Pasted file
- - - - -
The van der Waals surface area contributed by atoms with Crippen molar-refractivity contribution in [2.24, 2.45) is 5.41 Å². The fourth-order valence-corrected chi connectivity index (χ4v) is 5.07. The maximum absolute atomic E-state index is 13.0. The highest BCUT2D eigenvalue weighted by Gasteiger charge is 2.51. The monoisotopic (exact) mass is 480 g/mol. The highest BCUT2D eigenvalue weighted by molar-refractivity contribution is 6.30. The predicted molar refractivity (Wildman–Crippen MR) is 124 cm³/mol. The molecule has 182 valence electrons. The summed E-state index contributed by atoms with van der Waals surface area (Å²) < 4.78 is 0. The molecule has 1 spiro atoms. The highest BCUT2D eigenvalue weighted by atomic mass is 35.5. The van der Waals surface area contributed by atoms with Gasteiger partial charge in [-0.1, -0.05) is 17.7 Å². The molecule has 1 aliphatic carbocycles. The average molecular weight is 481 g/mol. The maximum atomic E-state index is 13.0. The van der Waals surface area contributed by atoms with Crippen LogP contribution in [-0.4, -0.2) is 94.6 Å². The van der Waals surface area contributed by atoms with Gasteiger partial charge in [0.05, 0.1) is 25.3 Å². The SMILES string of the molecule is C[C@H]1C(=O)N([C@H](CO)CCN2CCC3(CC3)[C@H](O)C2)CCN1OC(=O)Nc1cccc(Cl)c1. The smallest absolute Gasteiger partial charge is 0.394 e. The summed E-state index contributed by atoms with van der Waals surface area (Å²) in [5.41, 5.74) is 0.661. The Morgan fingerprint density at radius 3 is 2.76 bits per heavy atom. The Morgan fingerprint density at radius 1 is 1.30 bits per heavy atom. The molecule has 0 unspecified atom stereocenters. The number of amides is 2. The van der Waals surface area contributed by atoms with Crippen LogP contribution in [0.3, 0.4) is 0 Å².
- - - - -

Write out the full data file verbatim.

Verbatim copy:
The van der Waals surface area contributed by atoms with Crippen molar-refractivity contribution in [2.24, 2.45) is 5.41 Å². The fourth-order valence-corrected chi connectivity index (χ4v) is 5.07. The maximum absolute atomic E-state index is 13.0. The highest BCUT2D eigenvalue weighted by Gasteiger charge is 2.51. The monoisotopic (exact) mass is 480 g/mol. The highest BCUT2D eigenvalue weighted by molar-refractivity contribution is 6.30. The predicted molar refractivity (Wildman–Crippen MR) is 124 cm³/mol. The molecule has 182 valence electrons. The summed E-state index contributed by atoms with van der Waals surface area (Å²) < 4.78 is 0. The molecule has 1 spiro atoms. The highest BCUT2D eigenvalue weighted by atomic mass is 35.5. The van der Waals surface area contributed by atoms with Gasteiger partial charge in [-0.1, -0.05) is 17.7 Å². The molecule has 1 aliphatic carbocycles. The average molecular weight is 481 g/mol. The maximum atomic E-state index is 13.0. The van der Waals surface area contributed by atoms with Crippen LogP contribution in [-0.4, -0.2) is 94.6 Å². The van der Waals surface area contributed by atoms with Gasteiger partial charge in [0.05, 0.1) is 25.3 Å². The SMILES string of the molecule is C[C@H]1C(=O)N([C@H](CO)CCN2CCC3(CC3)[C@H](O)C2)CCN1OC(=O)Nc1cccc(Cl)c1. The smallest absolute Gasteiger partial charge is 0.394 e. The summed E-state index contributed by atoms with van der Waals surface area (Å²) in [5.41, 5.74) is 0.661. The Morgan fingerprint density at radius 3 is 2.76 bits per heavy atom. The Morgan fingerprint density at radius 1 is 1.30 bits per heavy atom. The molecule has 0 unspecified atom stereocenters. The number of amides is 2. The van der Waals surface area contributed by atoms with Crippen LogP contribution in [0.3, 0.4) is 0 Å².